Giving hope to persecuted Christians since 1995
Select Page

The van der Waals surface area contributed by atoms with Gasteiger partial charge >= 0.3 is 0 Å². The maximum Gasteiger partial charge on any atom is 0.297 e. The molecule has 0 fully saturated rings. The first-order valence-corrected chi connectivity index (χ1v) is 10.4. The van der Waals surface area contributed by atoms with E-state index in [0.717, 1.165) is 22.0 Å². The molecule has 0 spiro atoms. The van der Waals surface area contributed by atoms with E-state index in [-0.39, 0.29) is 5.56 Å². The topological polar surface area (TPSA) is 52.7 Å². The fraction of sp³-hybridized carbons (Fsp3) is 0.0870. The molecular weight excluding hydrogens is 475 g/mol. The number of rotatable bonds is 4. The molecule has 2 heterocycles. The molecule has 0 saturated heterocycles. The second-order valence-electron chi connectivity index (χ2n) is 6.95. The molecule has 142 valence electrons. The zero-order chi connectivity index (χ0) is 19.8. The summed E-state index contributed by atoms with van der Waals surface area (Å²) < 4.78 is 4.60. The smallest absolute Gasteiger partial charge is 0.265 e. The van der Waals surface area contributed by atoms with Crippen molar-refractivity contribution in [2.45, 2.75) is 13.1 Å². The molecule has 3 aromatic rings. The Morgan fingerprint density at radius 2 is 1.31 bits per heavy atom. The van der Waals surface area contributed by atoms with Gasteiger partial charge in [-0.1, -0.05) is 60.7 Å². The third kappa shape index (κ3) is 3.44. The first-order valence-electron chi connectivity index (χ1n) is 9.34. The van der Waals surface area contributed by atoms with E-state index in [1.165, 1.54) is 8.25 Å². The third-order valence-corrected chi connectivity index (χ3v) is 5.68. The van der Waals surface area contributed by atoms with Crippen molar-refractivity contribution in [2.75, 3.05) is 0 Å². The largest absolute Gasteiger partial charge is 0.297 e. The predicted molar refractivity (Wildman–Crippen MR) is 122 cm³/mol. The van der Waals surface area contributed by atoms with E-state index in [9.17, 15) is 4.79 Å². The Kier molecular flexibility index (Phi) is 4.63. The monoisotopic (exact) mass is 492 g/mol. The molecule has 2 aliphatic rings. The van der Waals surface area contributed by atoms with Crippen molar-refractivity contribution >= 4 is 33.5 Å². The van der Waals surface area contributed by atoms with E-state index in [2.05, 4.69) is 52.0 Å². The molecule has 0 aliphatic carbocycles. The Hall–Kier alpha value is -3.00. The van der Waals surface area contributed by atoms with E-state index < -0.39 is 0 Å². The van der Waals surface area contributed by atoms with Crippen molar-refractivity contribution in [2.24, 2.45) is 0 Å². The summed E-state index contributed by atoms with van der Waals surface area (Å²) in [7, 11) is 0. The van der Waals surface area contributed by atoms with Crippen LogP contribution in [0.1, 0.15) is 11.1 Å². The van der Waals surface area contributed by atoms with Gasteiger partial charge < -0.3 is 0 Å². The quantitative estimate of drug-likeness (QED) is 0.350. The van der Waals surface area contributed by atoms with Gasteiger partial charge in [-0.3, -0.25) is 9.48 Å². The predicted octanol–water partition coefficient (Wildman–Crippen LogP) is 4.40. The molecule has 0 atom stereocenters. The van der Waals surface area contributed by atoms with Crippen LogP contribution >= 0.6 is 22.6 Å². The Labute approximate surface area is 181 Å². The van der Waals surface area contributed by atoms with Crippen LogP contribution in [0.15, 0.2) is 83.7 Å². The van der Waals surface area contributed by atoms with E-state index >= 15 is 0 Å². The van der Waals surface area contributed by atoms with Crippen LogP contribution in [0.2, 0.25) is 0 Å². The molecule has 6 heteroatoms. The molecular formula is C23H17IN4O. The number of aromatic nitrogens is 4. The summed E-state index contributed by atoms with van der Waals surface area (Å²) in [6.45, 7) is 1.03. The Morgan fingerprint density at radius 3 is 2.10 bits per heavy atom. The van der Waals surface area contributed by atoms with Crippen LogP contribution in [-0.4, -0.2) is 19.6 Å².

WND – Myanmar’s repressive government has cracked down on Christian churches in recent weeks, closing 28 houses of worship after residents had converted from Buddhism in large numbers. According to Voice of the Martyrs sources working in the Asian nation formerly known as Burma, the action is taking place in the Mandalay area. The closed fellowships were “unofficial” evangelical churches that did not belong to mainline denominations. Sources said military officials forced pastors to sign documents saying they would stop holding Christian meetings. According to the report, the pastors have begun a 40-day fast during which they will consume only juice and water while they pray for God’s intervention. In Yangon, the capital city, 17 churches reportedly have been closed, a Bible school has been closed and one pastor has been arrested. The crackdown there appears to relate to a group of Korean Christians that had been on a “prayer walk” in the city. In Tamu township, near the Myanmar border with Thailand, an evangelical church that was building a new building has been ordered to stop work. Another church in the same village was also ordered to stop work on a building restoration, even though the village is nearly 100 percent Christian. The surrounding villages are Buddhist, and sources say the local government does not want to see increased Christian activity in the area. The military has ruled Myanmar since 1962. A so-called “seven-step roadmap to democracy” was announced two years ago, but little progress toward freedom has been realized.